A 4.5 kb mouse tyrosinase minigene, mg-Tyrs-J (Fig. 1), comprising the authentic genomic 5′ noncoding flanking sequence fused to the cDNA clone, was microinjected into 304 fertilized albino BALB/c mouse eggs. It has been shown that the mg-Tyrs-J expresses and produces melanin pigments in the cultured albino mouse melanocytes (Yamamoto et al. 1989). The BALB/c mice are known to possess both amelanotic melanocytes and normal melanosomes (Rittenhouse, 1968). In addition, it has been indicated that an inactive tyrosinase protein is present in the skin homogenates of BALB/c mice (Takeuchi et al. 1984) and in cultured BALB/c melanocytes (Halaban et al. 1988). Therefore, it was expected that active tyrosinase protein would be produced in the melanocytes of BALB/c mice if the mg-Tyrs-J is tissue-specifically expressed and that melanin pigments would be deposited in melanosomes in melanocytes. On the contrary, if the mg-Tyrs-J is expressed either constitutively or in a non-tissuespecific manner in the transgenic mice, the percentage of transgenic pups generated with the mg-Tyrs-J might decrease because of the cytotoxicity of the intermediate products of melanin pigment (Paweleck and Lerner, 1978).
Of the 142 embryos transferred to recipient females, 25 embryos developed to term. Among them, four individuals produced melanin pigments. These numbers are comparable with the percentages of transgenic mice reported by other investigators. It seems to suggest that the expression of the mg-Tyrs-J is regulated as expected.
The four transgenic mice exhibited the agouti phenotype, though the extent of the pigmentation was different (Table 1). Tg.Tyrs-J 2 was black eyed and grew brown agouti hairs (Fig. 2). Since BALB/c mice carry A/A, b/b, c/c genotype, the phenotype of Tg.Tyrs-J 2 was as expected. Both Tg.Tyrs-J 4 and Tg.Tyrs-J 5 had reduced brown agouti hairs. Tg.Tyrs-J 5 had black eyes, while the eye color of Tg.Tyrs-J 4 was diluted just like that of the pink-eyed dilution mutant. On the other hand, Tg.Tyrs-J 3 exhibited an unexpected phenotype. There was a spot of pigmented hairs on its head, and pigmentation was also observed in the region of its right ear and right eye.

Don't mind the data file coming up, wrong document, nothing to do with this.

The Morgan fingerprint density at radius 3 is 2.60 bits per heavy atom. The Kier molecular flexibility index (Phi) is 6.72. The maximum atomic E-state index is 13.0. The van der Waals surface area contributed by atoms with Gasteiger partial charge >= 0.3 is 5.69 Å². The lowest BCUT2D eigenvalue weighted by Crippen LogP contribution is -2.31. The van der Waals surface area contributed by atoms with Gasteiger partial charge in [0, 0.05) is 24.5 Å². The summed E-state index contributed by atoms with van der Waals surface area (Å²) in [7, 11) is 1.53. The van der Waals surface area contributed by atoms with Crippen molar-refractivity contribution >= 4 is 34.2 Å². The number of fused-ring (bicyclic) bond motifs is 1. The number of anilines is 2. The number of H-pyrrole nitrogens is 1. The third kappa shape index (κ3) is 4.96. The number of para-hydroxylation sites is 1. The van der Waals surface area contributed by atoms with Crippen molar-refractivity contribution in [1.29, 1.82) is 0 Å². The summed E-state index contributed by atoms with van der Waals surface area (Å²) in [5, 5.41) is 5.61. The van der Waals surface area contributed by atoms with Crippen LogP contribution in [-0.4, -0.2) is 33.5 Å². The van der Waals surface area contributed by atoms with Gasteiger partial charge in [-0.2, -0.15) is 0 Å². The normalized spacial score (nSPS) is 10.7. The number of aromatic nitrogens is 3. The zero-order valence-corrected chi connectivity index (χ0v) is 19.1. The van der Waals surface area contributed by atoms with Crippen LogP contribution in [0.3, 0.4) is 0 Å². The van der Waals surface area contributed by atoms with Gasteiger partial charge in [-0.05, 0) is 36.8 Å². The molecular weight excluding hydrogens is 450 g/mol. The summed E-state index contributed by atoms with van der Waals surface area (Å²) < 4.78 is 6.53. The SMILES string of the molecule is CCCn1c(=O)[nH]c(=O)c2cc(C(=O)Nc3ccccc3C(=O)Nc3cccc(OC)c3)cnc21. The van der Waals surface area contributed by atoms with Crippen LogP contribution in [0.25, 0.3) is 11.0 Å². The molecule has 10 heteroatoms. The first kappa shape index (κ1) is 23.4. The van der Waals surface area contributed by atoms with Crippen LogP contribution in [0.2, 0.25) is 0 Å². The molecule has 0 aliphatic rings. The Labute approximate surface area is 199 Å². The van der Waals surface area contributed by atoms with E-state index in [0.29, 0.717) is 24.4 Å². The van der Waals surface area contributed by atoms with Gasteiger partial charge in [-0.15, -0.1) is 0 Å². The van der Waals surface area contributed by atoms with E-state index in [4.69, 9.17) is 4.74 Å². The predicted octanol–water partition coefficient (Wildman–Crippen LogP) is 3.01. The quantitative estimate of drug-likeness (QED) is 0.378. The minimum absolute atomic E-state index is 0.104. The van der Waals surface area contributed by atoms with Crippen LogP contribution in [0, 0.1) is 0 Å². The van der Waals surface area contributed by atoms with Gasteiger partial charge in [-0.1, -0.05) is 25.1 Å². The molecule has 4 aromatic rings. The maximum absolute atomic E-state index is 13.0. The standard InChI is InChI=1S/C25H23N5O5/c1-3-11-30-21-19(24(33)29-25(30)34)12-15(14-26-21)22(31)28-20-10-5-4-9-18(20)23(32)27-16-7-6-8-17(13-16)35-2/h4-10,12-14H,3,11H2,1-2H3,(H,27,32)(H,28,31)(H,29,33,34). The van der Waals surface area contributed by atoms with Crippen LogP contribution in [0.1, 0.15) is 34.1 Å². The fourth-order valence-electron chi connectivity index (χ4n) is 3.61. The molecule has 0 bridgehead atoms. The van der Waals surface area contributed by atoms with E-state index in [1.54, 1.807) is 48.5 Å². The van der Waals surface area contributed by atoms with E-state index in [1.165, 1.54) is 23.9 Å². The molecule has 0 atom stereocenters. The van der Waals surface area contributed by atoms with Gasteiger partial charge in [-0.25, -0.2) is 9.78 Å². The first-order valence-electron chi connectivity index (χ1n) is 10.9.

Genomic DNA analysis of Tg.Tyrs-J 2 showed that the mg-Tyrs-J was present in all tissues examined (Fig. 3A). With the probe of XhoI-SphI fragment of the mg-Tyrs-J (Fig. 3C), band of 7.6 kb was detected in the BALB/c DNA sample (Fig. 3A, lane 1). This band represents the intrinsic tyrosinase gene of albino allele. In the transgenic DNA samples, the transgene was seen as the band of 1.4 kb as expected. In addition, there was a band of 5.2kb in the transgenic DNA samples (Fig. 3A). One interpretation of these bands is that the mg-Tyrs-J had been integrated into at least two sites of genomic DNA of the hosts and then the rearrangement of the transgene occurred at one site. The presence of extra bands detected in the skin and tail from the transgenic mouse cannot be explained at present.
In order to verify the tissue-specific distribution of the melanin pigments in the transgenic mouse, histological examinations were performed on various organs of Tg.Tyrs-J 2. Melanin pigments were observed only in hair bulbs, hair shafts, choroid and pigment epithelium (Fig. 4A,C). No pigmentation was observed in other organs and tissues. It seems that the mg-Tyrs-J contains the regulatory elements of the mouse tyrosinase gene for expression in melanocytes.
There are variations in the coat and eye color among all transgenic mice generated in our experiments (Table 1). It is not yet known why such differences in the expression arose even when the mg-Tyrs-J DNA was integrated into chromosomes of all transgenic mice. One possibility is that the differences resulted from the different levels of the tyrosinase activity in each transgenic mouse, probably because of a deletion of a part of the regulatory elements. An alternative possibility is that these variations are due to a position effect. However, the case of Tg.Tyrs-J 3 is more complicated. Tg.Tyrs-J 3 had a spot of pigmented hairs. Southern hybridization analysis of the genomic DNA isolated from the placenta of Tg.Tyrs-J 3 revealed the transgene in placenta DNA (Fig. 3B), which suggests that the integration of the transgene occurred at an early stage of development. In addition, we have obtained a progeny of Tg.Tyrs-J 3, which also exhibited patches of pigmented hairs. Thus it is unlikely that the different phenotypes of Tg.Tyrs-J 3 were the result of cellular mosaicism. Although further analysis is needed to elucidate the phenotypes of transgenic mice, the result obtained should provide a valuable insight into the regulation of expression of the tyrosinase gene.
It should be pointed out here that the mg-Tyrs-J can be fused with any of other genes and microinjected into fertilized eggs so that melanin pigments will be an excellent marker to identify transgenic mice. It is possible to select putative transgenic mice at birth based on pigmentation.
This paper was supported by the Grant-in-Aid from the Ministry of Education, Science and Culture, Japan.